Society for Earthquake and Civil Engineering Dynamics
SECED 2015 was a two-day conference on Earthquake and Civil Engineering Dynamics that took place on 9-10th July 2015 at Homerton College, Cambridge.
This was the first major conference to be held in the UK on this topic since SECED hosted the 2002 European Conference on Earthquake Engineering in London.
The conference brought together experts from a broad range of disciplines, including structural engineering, nuclear engineering, seismology, geology, geotechnical engineering, urban development, social sciences, business and insurance; all focused on risk, mitigation and recovery.
SECED 2015 featured the following keynote speakers (affiliations correct at the time of the conference):
The accurate modelling of seismic load is a major topic that has raised particular interest in the literature in the recent years. One of the reasons is the advent of performance based earthquake engineering (PBEE) that has become the state of the art for both civil and nuclear structures. The PBEE generally requires transient analysis in order to evaluate the seismic fragility of structures and components. In consequence, a set of hazard consistent ground motion time histories is needed for the transient dynamic analysis to be performed.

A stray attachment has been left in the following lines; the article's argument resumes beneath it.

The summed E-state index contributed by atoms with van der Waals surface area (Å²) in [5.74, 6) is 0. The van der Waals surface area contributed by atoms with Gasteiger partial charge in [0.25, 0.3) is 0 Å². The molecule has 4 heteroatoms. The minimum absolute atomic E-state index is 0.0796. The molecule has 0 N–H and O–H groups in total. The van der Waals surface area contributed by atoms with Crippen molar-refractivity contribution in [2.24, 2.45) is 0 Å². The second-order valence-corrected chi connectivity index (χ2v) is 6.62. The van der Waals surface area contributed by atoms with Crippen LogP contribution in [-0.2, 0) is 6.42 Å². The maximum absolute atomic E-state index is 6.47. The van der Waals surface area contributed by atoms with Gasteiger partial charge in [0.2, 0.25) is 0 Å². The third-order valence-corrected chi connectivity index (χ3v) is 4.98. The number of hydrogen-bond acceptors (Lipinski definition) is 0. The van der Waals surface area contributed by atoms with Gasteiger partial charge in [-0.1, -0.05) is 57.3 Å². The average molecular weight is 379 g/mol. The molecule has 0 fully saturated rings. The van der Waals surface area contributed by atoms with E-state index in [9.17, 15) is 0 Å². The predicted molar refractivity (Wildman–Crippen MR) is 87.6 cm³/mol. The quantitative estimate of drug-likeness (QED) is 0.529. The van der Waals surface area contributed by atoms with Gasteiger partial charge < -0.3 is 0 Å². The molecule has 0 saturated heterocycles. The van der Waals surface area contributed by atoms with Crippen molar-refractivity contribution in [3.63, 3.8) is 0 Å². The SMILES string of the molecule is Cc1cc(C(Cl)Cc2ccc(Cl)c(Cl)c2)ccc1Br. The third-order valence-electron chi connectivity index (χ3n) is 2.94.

In this paper, a simple procedure for simulating artificial earthquake accelerograms matching the statistical distribution of response spectra, as given by the ground motion prediction equations (median and the standard deviation) and correlation coefficients, is presented. The approach, Zentner (2014), follows the general ideas of the natural ground motion selection algorithms proposed by Baker (2011) and Wang (2011) but using simulated (artificial) “spectrum-compatible” accelerograms. This contribution proposes to perform a number of comparative studies in order to assess the capabilities of the simulated accelerograms. Ground motion intensity measures will be compared to the target from GMPE and to the ones of selected natural accelerograms. Finally, the impact on structural response will be evaluated. In particular, we compare a set of natural accelerograms, selected according to the Baker et al. procedure, to a set of simulated time histories.